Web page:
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A word of caution for those who haven't watched Dhadak yet. Some major spoilers coming your way ahead! To begin with, the year 2016 was a turning point for Marathi cinema when a low-budget film 'Sairat' helmed by Nagraj Manjule went on to break several records to become the biggest sleeper hit of the year. Later on in one of his interviews, Nagraj said, "It was my answer to Bollywood". Of course, it was!
The filmmaker had found his lead pair in the unlikeliest of all places. Akash Thosar was a fledging wrestler. On the other hand, Rinki Rajguru was accompanying her mother to see a film shooting and caught Manjule's attention Sairat was made on a shoe-string budget and most importantly, it dealt with a sensitive theme which very few dared to explore!
But what happens when Bollywood decides to make a high-profile remake of it calling it a 'homage'? Scroll down to read-
Eye To Eye
Sairat begins with a cricket match where everyone is waiting for their captain (Akash Thosar) to arrive on the field. Our hero, on the other hand busy is stealing glances at his lady love Archie (Rinku Rajguru). Parshya wins the match but loses his heart. The cricket match gets replaced by a bizarre eating contest in Dhadak where Madhukar (Ishaan Khatter) just can't take his eyes off Parthavi who has just arrived at the scene with her politician father.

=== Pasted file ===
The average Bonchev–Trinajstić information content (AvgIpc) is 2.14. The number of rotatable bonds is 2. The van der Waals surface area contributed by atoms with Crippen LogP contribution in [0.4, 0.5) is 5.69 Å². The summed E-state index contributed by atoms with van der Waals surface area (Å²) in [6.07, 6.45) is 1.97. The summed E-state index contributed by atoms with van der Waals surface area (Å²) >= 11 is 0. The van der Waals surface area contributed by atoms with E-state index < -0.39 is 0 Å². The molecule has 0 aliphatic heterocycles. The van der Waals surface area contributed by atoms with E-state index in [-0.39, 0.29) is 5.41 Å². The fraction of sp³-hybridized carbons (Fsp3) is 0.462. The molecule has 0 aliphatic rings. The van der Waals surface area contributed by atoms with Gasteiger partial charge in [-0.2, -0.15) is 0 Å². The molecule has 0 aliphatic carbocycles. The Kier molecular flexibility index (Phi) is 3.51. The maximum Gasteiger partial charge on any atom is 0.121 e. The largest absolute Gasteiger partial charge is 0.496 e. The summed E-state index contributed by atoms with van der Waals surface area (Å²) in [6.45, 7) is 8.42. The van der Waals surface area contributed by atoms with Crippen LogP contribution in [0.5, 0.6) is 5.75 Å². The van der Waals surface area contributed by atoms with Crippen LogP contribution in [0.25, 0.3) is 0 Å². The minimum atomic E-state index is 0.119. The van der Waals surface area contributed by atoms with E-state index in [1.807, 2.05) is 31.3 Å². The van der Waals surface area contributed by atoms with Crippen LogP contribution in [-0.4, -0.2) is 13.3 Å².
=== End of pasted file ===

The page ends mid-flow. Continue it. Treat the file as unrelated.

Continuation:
Love At First Sight
You felt the flutter of first love when you watched Parshya dive into the water when he hears Archie's name or when he went 'Yed Lagala' dancing madly amidst the sugarcane fields. Ishaan Khatter too gets to recreate a similar moment in Dhadak and well, he does pull it off. So far, so good.
Parshya vs Madhukar
However in Dhadak, Shashank Khaitan reduces the blossoming romance between his two protagonists to mere eye stares and some cute banter. While Ishaan Khatter-Janhvi Kapoor share some electrifying chemistry, you long for Archie-Parshya's innocent romance. Remember that scene in Sairat where Parshya tries to convey his feelings to Archie in a letter and sends it through a kid? It lits your face with a smile and makes you feel that pangs of infatuation.
Dhadak gets Madhukar to sing, "How do I tell you, How much I love you" in his broken English. All it evokes is just a few laughs!
Parshya looks every bit of a lad who has been through oppression. Madhukar on the other hand, comes across more as a happy-go-lucky teen.
Archie vs Parthavi
One of the places where Dhadak falters is Parthavi's character. You never get to really see her assertiveness barring a scene or two. Archie on the other hand, never missed to depict her swag. Be it riding a bike or a tractor, being a shining knight in armour when Parshya gets beaten up by her cousin Mangya or saying 'I love you' to Parshya in the sugarcane fields. Sairat also celebrated the female gaze with its classroom scene. Parshya may be smitten by Archie but it was she who took the lead when it came to wooing. How often to we get to watch this in Bollywood?
What's Bollywood's Obsession With Stereotypes?